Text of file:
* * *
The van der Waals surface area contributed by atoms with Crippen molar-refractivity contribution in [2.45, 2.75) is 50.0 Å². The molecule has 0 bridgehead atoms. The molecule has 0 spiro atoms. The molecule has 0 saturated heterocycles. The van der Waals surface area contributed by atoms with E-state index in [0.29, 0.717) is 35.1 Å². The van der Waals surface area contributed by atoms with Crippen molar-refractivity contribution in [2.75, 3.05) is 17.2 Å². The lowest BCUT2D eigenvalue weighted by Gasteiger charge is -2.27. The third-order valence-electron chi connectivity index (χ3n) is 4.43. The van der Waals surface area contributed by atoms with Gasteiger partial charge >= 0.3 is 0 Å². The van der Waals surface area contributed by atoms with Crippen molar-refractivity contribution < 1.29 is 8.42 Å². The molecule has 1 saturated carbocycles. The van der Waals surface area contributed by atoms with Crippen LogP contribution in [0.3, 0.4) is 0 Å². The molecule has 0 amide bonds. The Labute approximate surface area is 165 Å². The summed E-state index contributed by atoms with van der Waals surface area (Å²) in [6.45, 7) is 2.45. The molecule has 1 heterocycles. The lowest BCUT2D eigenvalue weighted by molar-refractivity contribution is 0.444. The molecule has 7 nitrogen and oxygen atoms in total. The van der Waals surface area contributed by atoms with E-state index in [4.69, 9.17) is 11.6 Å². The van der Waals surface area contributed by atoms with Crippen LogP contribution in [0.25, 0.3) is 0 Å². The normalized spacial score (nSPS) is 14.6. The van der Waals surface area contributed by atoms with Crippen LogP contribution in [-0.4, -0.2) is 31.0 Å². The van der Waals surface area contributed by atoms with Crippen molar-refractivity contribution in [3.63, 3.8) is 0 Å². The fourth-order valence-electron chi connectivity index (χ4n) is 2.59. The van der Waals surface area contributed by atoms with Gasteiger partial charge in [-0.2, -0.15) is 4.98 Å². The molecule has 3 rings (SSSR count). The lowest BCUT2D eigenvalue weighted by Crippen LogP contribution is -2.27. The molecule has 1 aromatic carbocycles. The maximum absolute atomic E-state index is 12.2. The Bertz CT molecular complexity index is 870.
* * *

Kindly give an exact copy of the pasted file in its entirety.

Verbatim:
The van der Waals surface area contributed by atoms with Crippen molar-refractivity contribution in [2.45, 2.75) is 50.0 Å². The molecule has 0 bridgehead atoms. The molecule has 0 spiro atoms. The molecule has 0 saturated heterocycles. The van der Waals surface area contributed by atoms with E-state index in [0.29, 0.717) is 35.1 Å². The van der Waals surface area contributed by atoms with Crippen molar-refractivity contribution in [2.75, 3.05) is 17.2 Å². The lowest BCUT2D eigenvalue weighted by Gasteiger charge is -2.27. The third-order valence-electron chi connectivity index (χ3n) is 4.43. The van der Waals surface area contributed by atoms with Gasteiger partial charge >= 0.3 is 0 Å². The van der Waals surface area contributed by atoms with Crippen molar-refractivity contribution < 1.29 is 8.42 Å². The molecule has 1 saturated carbocycles. The van der Waals surface area contributed by atoms with Crippen LogP contribution in [0.3, 0.4) is 0 Å². The molecule has 0 amide bonds. The Labute approximate surface area is 165 Å². The summed E-state index contributed by atoms with van der Waals surface area (Å²) in [6.45, 7) is 2.45. The molecule has 1 heterocycles. The lowest BCUT2D eigenvalue weighted by molar-refractivity contribution is 0.444. The molecule has 7 nitrogen and oxygen atoms in total. The van der Waals surface area contributed by atoms with E-state index in [4.69, 9.17) is 11.6 Å². The van der Waals surface area contributed by atoms with Crippen LogP contribution in [0.25, 0.3) is 0 Å². The normalized spacial score (nSPS) is 14.6. The van der Waals surface area contributed by atoms with Crippen LogP contribution in [-0.4, -0.2) is 31.0 Å². The van der Waals surface area contributed by atoms with Crippen molar-refractivity contribution in [3.63, 3.8) is 0 Å². The fourth-order valence-electron chi connectivity index (χ4n) is 2.59. The van der Waals surface area contributed by atoms with Gasteiger partial charge in [-0.2, -0.15) is 4.98 Å². The molecule has 3 rings (SSSR count). The lowest BCUT2D eigenvalue weighted by Crippen LogP contribution is -2.27. The molecule has 1 aromatic carbocycles. The maximum absolute atomic E-state index is 12.2. The Bertz CT molecular complexity index is 870.